Since 1850, the Soergels have been a family in touch with the land in Western Pennsylvania. The family’s German ancestor, John Conrad Soergel, bought property in Wexford that it has since run as a farm, orchard and market, even collaborating with Arsenal Cider on a taproom there. But cider isn’t the only libation the Soergel clan specializes in. Out in Sonoma County, Calif., in the Russian River valley, John Conrad’s direct descendant, Pete Soergel is head wine-maker at Lynmar Estate. When City Paper spoke to him by phone recently, he was just finishing up the harvest for the 2017 vintage.
“Growing up in Pittsburgh with my family, we never really drank wine around the table,” says Soergel, who spent his childhood on the family farm. After high school, he went to Virginia Tech, earning a degree in horticulture. Soergel’s aunt, who has contacts in the wine industry, introduced him to the owners of Landmark Vineyards, and with the promise of California sunshine and an interest in viticulture, Soergel packed up his car and headed west.
He started as an intern at Landmark in 2006 and from there rose steadily through the ranks. In 2007, he went to Marlborough, New Zealand, for the sauvignon blanc harvest on the northern part of the southern island. After returning to California in the fall of 2007, he became an intern at a prestigious pinot noir and chardonnay producer, Kosta Browne Winery, and was then hired full time as its cellar master. In 2011, he returned to Landmark as the assistant winemaker for a year-and-half before being hired at Lynmar Estate as an assistant winemaker in 2012. Five years later, Soergel is Lynmar’s head winemaker.
“My wine education has been very hands-on,” says Soergel. Throughout our conversation, he often mentions the names and advice of vintners he respected and learned under. Being at Lynmar offers opportunity for Soergel to indulge his agricultural roots and interest in viticulture by working hand-in-hand with the vineyard manager. “We have all these estate vineyards that we farm to really small details. We try to harvest grapes that really reflect the property,” he says. In 2017, Soergel had 85 micro fermentations of wines going. “We’re breaking up parcels [of the vineyard]; picking [grapes] on the top of the slope, the bottom of the slope. We’re picking on soil type. We’re constantly redeveloping parts of the vineyard,” he says.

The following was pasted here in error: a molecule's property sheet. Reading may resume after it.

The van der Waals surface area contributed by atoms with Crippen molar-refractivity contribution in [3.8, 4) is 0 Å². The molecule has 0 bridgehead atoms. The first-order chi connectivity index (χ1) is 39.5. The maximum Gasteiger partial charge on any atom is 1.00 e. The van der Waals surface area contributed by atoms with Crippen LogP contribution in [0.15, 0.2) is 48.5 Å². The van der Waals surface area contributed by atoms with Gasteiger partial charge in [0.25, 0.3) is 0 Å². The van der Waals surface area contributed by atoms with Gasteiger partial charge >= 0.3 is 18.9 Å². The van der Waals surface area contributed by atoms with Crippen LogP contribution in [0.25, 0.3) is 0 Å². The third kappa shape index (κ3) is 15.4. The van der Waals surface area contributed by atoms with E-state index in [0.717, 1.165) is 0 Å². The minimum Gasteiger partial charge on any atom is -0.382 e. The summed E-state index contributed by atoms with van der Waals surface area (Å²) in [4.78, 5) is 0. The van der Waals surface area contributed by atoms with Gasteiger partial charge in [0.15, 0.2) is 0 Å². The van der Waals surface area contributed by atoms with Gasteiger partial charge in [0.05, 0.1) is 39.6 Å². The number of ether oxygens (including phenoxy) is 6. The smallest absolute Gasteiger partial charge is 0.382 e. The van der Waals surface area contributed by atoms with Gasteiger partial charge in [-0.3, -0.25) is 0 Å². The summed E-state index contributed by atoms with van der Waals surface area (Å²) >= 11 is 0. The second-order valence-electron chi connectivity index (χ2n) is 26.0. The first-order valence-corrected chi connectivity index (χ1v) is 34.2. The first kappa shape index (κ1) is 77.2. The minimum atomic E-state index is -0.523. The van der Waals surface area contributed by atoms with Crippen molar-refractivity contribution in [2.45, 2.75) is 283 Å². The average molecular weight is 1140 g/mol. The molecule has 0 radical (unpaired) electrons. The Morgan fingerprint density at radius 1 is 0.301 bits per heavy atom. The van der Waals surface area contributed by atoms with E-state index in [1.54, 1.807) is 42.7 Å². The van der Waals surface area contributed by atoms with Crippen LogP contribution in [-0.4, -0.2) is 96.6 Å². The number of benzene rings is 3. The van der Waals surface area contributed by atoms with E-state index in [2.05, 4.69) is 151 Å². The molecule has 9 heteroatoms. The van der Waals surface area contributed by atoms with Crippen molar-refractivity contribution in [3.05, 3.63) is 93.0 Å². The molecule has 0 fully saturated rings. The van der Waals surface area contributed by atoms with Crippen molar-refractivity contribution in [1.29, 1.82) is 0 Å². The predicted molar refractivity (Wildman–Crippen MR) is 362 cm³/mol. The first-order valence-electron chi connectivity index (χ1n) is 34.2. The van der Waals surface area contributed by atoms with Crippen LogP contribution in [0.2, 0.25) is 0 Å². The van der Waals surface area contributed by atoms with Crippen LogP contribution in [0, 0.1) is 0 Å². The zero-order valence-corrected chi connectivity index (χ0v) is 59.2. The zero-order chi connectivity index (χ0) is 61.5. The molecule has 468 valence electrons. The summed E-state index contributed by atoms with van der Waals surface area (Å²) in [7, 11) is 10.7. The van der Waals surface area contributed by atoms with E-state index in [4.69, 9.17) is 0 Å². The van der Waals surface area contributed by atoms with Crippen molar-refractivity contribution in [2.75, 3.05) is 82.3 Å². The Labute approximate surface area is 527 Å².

A few months ago, Soergel met Kevin Perez, who has a distributor called Grape to Glass through his friend Duane Rieder, of Pittsburgh-based EngineHouse 25 Wines. Perez helped Soergel put Lynmar Estate wines on the menu at the recently opened Shadyside restaurant, Acorn. Soergel is excited to have Pittsburghers try Lynmar wine. “I would definitely encourage people from Pittsburgh, if they are making their way out here, to come and check it out,” he says.